Boston has undergone earlier seismic political tremors.
In the early 1900s, newly arrived immigrants, particularly Irish Roman Catholics, threatened the grip that Protestants, the Boston Brahmins, had had on the city for generations, hoping to see themselves reflected in City Hall, said Boston College history professor James O’Toole.
“It’s the same kind of basis for the political change that has been going on in Boston for the last several decades,” according to O’Toole, who said the real turning point was the 1905 election of John Francis “Honey Fitz” Fitzgerald as mayor.
Fitzgerald, the grandfather of President John F. Kennedy, wasn’t the first Boston mayor with Irish roots. But where earlier Irish politicians modeled themselves after the Brahmins, Fitzgerald was a former ward boss familiar with bare-knuckled politics.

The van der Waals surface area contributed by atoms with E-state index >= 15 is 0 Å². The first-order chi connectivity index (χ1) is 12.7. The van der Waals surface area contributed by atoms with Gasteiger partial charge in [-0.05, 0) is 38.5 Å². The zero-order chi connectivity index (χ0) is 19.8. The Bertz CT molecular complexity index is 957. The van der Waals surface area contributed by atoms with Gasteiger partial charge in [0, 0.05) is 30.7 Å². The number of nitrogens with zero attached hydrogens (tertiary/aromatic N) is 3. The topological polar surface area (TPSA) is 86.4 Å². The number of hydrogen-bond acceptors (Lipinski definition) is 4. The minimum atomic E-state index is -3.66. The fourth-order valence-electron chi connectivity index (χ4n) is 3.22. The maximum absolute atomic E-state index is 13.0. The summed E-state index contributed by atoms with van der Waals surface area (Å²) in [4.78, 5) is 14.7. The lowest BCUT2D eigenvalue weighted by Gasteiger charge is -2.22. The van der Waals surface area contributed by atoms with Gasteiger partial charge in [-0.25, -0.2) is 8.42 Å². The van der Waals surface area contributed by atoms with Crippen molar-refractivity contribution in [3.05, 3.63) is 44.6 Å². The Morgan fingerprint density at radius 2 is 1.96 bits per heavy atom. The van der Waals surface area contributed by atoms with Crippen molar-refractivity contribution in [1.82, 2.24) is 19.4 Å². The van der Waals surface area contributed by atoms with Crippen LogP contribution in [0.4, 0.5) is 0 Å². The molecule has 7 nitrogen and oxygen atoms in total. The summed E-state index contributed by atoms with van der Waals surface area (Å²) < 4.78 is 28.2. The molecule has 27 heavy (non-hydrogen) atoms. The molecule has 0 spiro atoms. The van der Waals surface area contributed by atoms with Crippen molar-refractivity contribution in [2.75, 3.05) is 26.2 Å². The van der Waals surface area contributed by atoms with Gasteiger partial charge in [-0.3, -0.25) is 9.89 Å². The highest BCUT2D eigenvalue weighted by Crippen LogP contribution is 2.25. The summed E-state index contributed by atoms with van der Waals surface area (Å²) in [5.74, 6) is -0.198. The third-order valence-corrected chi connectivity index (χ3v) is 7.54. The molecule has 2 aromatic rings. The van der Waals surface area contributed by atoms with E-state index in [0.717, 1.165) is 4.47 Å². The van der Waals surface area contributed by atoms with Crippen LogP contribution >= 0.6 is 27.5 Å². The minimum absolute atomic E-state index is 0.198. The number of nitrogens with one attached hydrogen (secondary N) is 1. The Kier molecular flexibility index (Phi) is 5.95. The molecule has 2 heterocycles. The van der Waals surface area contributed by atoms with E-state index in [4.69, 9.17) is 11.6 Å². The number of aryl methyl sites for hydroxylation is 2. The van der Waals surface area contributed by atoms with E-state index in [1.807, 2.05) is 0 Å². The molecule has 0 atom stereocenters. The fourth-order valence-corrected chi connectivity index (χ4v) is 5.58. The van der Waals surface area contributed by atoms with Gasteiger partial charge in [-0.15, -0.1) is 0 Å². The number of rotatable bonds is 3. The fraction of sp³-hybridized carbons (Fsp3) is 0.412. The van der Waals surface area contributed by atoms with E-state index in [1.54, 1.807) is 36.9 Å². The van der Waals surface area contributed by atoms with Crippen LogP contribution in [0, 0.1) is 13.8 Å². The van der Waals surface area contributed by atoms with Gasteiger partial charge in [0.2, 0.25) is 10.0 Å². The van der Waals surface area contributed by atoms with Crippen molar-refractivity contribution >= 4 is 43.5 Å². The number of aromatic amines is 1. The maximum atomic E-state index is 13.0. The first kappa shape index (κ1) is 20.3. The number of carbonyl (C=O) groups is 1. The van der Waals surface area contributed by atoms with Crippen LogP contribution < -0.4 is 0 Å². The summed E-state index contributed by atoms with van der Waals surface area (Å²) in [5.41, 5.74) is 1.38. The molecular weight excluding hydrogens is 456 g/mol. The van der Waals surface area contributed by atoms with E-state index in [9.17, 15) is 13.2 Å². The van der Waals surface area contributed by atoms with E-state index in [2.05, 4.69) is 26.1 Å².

The caricature of the streetwise Irish Boston mayor was born — one that would capture the public’s imagination in the larger-than-life figure of Curley, the inspiration for “The Last Hurrah.”
But that was then.
“The place is changing, and I think it would be great for the city. It would be great to have a woman of color as mayor,” said Robert Savage, interim director of the Irish Studies Program at Boston College. “Why not? It’s about time.”